Build Your Own EHR

Skvarenina wrote a few experimental programs and, once convinced this was a viable solution, tasked two of his lead developers to begin writing a menu system and the beginnings of the hospital’s electronic medical record. He coined this new interface/system WebHIS.

“Our president and CEO, Michael Maron, insisted that Holy Name develop and perfect its own proprietary software that would be far more cost effective and adaptable compared to what any outside vendor would provide. It had to be a differentiator for Holy Name to attract top physicians and employees,” Skvarenina says.

While the marketplace is cluttered with commercially available EHR systems, clinical staff often find these programs difficult to learn and use. “In the same sentence, they’ll start comparing WebHIS to XYZ product, praising WebHIS for what it does,” Skvarenina says. What’s more, Holy Name experienced a significant cost savings by developing its own EHR system. “Software development on an IBM i is much less expensive than buying a commercial product,” Skvarenina says, noting that most commercial products require an annual maintenance fee—typically 15 to 18 percent of the original purchase price.

Today, WebHIS comprises more than 500 RPG programs that facilitate patient care, including WebMAR (an electronic “medication administration record” for documenting medications administered to the patients), WebNOTE (for physician progress notes writing) and WebSIG (physician electronic signature). Clinicians compliment Skvarenina on WebHIS frequently, saying it’s much easier to use than the systems at other area hospitals.

That ease of use for clinical staff is by design. “All clinical applications are designed with input from clinical staff,” he says. “When a decision is made to build some new functionality, meetings are held with the right clinical staff to collect requirements, discuss workflows and critique the development as the product or functionality comes together.”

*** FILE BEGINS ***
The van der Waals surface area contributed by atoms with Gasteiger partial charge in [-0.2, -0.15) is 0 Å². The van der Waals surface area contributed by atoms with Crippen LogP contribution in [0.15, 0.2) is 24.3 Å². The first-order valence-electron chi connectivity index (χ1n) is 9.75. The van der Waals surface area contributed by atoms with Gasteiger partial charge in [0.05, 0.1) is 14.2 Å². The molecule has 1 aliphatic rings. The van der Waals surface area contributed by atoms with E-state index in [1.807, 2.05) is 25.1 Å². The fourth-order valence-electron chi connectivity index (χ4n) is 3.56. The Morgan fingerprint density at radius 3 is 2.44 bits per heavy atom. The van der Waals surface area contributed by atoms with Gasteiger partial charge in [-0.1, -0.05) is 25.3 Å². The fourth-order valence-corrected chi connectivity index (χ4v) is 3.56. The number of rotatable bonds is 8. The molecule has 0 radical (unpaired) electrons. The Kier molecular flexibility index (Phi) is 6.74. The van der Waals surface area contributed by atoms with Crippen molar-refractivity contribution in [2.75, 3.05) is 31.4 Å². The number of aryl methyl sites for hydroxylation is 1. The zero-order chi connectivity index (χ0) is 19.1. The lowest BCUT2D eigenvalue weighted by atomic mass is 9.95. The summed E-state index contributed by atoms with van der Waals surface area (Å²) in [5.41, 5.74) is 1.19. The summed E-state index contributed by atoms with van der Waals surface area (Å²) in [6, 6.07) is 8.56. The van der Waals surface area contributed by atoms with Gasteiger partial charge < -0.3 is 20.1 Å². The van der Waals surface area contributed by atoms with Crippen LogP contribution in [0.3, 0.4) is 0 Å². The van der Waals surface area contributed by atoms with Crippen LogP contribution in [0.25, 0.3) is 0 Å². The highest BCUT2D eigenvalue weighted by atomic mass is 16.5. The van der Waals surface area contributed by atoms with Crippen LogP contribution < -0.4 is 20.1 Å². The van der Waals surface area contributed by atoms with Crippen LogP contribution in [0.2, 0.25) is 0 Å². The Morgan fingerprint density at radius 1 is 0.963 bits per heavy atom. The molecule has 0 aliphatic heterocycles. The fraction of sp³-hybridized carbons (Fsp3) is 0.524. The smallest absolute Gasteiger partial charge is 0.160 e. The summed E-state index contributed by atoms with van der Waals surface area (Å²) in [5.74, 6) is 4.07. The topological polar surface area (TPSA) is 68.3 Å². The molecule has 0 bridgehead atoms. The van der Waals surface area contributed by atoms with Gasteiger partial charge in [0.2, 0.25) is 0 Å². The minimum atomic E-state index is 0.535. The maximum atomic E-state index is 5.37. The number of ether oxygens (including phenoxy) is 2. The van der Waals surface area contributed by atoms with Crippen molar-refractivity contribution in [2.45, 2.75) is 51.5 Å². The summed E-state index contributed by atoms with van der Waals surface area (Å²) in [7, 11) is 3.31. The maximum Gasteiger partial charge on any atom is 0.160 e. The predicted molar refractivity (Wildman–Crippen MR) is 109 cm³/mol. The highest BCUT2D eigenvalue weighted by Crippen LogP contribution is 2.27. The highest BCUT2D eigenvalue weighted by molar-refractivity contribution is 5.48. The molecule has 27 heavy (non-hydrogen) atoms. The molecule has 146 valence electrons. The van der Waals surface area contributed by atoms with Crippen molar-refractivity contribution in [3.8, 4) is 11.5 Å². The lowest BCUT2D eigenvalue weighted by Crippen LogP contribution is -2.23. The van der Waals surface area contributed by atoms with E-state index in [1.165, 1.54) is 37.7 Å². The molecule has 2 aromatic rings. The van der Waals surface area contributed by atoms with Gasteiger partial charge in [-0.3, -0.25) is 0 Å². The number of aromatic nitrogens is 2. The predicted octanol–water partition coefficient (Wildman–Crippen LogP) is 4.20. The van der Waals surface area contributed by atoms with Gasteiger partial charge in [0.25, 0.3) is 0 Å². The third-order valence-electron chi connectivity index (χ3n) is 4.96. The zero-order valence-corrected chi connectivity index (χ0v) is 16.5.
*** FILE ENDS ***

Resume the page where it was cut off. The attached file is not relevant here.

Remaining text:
Developing RPG Skills

Even though WebHIS has reliably managed virtually every aspect of Holy Name’s medical record system for years, Skvarenina has some concerns about future RPG CGI development and application maintenance.

According to Skvarenina, RPG skills are declining, largely because experienced developers are retiring and few schools teach RPG.

“Once in a while, you hear of a young RPG programmer out there, but otherwise, the market is slim. When I post a job that requires RPG experience, most respondents are very seasoned RPG developers lacking any real browser experience. Since it takes a year or more to become proficient at web-based development using RPG, I just can’t take them on,” Skvarenina remarks. “So I have this crucial information system that provides tools for physicians, nurses and other clinical staff, but I don’t have the resources to maintain it.”

Recognizing the reality of both the now and the future, Skvarenina has begun a multipronged approach to dealing with the issue. First, Holy Name has developed an internship program as a gesture of goodwill to reach out to current programming students and recent graduates. Skvarenina hopes to find a few people who will appreciate and adopt the RPG to support its legacy applications now and into the foreseeable future.